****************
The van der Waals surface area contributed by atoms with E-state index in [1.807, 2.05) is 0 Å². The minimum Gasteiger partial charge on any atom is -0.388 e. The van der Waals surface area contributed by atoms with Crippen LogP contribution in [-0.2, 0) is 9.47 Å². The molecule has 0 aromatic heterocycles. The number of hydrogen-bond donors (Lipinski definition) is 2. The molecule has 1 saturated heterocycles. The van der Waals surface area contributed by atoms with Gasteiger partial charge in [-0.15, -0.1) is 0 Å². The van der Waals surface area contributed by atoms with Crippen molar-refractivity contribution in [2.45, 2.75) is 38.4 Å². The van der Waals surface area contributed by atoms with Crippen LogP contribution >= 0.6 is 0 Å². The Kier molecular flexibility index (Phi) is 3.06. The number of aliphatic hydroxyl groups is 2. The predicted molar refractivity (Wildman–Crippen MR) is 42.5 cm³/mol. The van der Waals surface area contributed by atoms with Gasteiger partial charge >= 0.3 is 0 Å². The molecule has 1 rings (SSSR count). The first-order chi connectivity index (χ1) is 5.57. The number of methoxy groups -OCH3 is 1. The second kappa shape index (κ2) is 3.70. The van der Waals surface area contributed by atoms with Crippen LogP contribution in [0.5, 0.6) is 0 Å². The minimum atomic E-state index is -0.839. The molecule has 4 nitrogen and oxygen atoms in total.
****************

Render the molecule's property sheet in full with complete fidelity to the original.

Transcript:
The van der Waals surface area contributed by atoms with E-state index in [1.807, 2.05) is 0 Å². The minimum Gasteiger partial charge on any atom is -0.388 e. The van der Waals surface area contributed by atoms with Crippen LogP contribution in [-0.2, 0) is 9.47 Å². The molecule has 0 aromatic heterocycles. The number of hydrogen-bond donors (Lipinski definition) is 2. The molecule has 1 saturated heterocycles. The van der Waals surface area contributed by atoms with Gasteiger partial charge in [-0.15, -0.1) is 0 Å². The van der Waals surface area contributed by atoms with Crippen molar-refractivity contribution in [2.45, 2.75) is 38.4 Å². The van der Waals surface area contributed by atoms with Crippen LogP contribution >= 0.6 is 0 Å². The Kier molecular flexibility index (Phi) is 3.06. The number of aliphatic hydroxyl groups is 2. The predicted molar refractivity (Wildman–Crippen MR) is 42.5 cm³/mol. The van der Waals surface area contributed by atoms with Gasteiger partial charge >= 0.3 is 0 Å². The molecule has 1 rings (SSSR count). The first-order chi connectivity index (χ1) is 5.57. The number of methoxy groups -OCH3 is 1. The second kappa shape index (κ2) is 3.70. The van der Waals surface area contributed by atoms with Crippen LogP contribution in [0.5, 0.6) is 0 Å². The minimum atomic E-state index is -0.839. The molecule has 4 nitrogen and oxygen atoms in total.